For Immediate Release

Kyrgyzstan: Protect Lesbians and Transgender Men From Abuse

European Institutions Should Help End the Violence

BISHKEK, Kyrgyzstan - Lesbian and bisexual women and transgender men face violent abuse,
including rape, in Kyrgyzstan, both in family settings and from
strangers on the street, Human Rights Watch said in a report issued
today. The report calls on the Kyrgyz government to acknowledge the
problem and protect the victims, and on the Organization for Security
and Cooperation in Europe (OSCE) and other European institutions to
step up their response to violence based on sexual orientation and
gender identity.

Based on detailed interviews, the 49-page report, "These Everyday Humiliations: Violence Against Lesbians, Bisexual Women, and Transgender Men in Kyrgyzstan,"
tells of beatings, forced marriages, and physical and psychological
abuse faced by lesbian and bisexual women and transgender men. The
government refuses to protect them or to confront the atmosphere of
prejudice in which the attacks take place.

"No one should have to confront brutality or danger because
of who they are or whom they love," said Boris Dittrich, advocacy
director of the Lesbian, Gay, Bisexual, and Transgender Rights Program
at Human Rights Watch. "It is time for the government to protect these
communities instead of denying they exist."

The report notes that the OSCE, which conducts programs in
Kyrgyzstan, works to combat hate crimes and identity-based violence
throughout Europe. However, the United States and the Holy See have
blocked including sexual orientation in its mandate.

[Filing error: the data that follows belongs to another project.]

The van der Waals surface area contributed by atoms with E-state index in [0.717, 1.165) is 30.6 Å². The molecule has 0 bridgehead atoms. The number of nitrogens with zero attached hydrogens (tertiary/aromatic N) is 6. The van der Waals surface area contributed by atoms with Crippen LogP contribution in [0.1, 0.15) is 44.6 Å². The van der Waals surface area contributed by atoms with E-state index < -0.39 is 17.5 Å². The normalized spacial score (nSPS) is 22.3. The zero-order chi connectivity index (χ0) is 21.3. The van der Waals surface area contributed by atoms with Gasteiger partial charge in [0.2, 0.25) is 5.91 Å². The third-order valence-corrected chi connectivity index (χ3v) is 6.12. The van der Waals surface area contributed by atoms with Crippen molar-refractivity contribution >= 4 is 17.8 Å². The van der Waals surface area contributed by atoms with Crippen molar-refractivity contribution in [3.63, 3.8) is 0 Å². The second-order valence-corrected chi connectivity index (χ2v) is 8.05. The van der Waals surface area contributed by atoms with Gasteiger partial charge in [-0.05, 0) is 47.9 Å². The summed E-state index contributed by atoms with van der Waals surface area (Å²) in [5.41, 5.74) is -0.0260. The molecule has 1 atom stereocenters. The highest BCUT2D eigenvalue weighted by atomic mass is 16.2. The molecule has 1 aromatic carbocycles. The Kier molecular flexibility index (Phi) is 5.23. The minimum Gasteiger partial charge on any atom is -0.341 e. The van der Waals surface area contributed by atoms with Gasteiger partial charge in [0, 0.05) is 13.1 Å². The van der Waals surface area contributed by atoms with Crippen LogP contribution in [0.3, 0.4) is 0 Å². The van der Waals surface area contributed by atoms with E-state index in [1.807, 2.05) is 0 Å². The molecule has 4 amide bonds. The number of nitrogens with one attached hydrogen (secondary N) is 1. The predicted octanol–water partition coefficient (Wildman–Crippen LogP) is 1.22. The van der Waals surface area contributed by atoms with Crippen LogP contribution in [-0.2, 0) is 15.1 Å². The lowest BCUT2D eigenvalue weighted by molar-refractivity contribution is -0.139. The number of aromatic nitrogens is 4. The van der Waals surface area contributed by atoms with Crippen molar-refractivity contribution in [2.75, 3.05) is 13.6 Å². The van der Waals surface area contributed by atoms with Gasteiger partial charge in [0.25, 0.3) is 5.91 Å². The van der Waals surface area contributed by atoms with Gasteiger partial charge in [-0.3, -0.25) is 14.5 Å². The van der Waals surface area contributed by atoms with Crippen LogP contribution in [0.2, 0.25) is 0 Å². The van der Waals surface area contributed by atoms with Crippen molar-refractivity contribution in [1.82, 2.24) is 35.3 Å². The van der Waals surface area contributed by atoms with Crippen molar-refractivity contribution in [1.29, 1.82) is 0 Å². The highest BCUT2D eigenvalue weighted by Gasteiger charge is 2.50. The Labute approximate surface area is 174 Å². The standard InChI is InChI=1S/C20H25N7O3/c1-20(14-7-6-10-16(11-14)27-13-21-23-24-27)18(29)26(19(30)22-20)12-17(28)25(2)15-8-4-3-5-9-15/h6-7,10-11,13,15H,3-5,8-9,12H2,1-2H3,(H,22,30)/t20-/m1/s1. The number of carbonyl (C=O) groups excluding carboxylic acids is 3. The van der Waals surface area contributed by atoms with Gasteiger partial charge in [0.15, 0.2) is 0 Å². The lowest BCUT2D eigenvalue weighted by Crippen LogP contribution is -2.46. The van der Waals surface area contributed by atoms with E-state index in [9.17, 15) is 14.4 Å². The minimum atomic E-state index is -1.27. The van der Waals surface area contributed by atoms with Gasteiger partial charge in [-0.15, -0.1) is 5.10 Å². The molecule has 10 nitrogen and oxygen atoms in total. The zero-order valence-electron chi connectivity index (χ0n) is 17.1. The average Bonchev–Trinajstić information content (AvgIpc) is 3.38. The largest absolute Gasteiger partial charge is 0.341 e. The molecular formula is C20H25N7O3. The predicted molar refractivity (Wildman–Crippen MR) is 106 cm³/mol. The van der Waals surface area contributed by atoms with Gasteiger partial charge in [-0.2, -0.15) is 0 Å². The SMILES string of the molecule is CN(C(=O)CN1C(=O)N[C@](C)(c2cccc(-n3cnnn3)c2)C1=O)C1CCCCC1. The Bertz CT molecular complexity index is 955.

Several people interviewed for the report said they had
been raped to punish them for not conforming to gender norms, or to
"cure" them of their difference. One lesbian told how, when she was 15,
her girlfriend's brothers raped her brutally, saying: "This is your
punishment for being this way and hanging around our sister."

  Another woman told Human Rights Watch that an acquaintance
locked her in a room and allowed several men to rape her. The men
promised the acquaintance "that they would help her to ‘cure' me" of
being a lesbian, she said. 

Pervasive social prejudice in the Central Asian country
leaves the victims with little hope of government protection, the
report says. The police themselves sometimes abuse lesbian and bisexual
women and transgender men. Police have also raided and harassed
organizations that defend the basic rights of these groups.


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In all of Kyrgyzstan, only one shelter for survivors of
domestic violence - run by a nongovernmental organization - offers
specific services for lesbians or transgender people.

A sweeping law passed in 2003 should protect all victims of
domestic violence. However, the report found that much more needs to be
done to carry out the law, including training criminal justice
officials to investigate domestic violence and educating the general
public about the law's provisions.

The government has ignored the need to address issues of
sexual orientation or gender identity. In some cases, officials have
actually endorsed hatred and violence. In 2005, a Ministry of Interior
official said of lesbians and gay men at a human rights roundtable: "I
would also beat them. Let's say I walk in a park with my son. And there
are two guys walking holding each other's hands. I would beat them up

While Kyrgyzstan has made efforts to respond to violence
against women overall, some groups are still ignored or excluded. Human
Rights Watch called on Kyrgyz authorities to improve direct services
for lesbians and transgender men; to train state officials in issues of
sexual orientation and gender identity; to educate the public about
domestic violence and sexual-rights issues, and to create measures for
legal identity change to respect and recognize each person's
self-defined gender identity. 

 Human Rights Watch also urged the OSCE to address human
rights issues, including discrimination and violence against lesbians
and transgender men, in its trainings for police and other programs in

"Programs to stop violence will not work unless they reach
everyone who is vulnerable," Dittrich said. "Europe should not join
Kyrgyzstan's government in turning a blind eye." 


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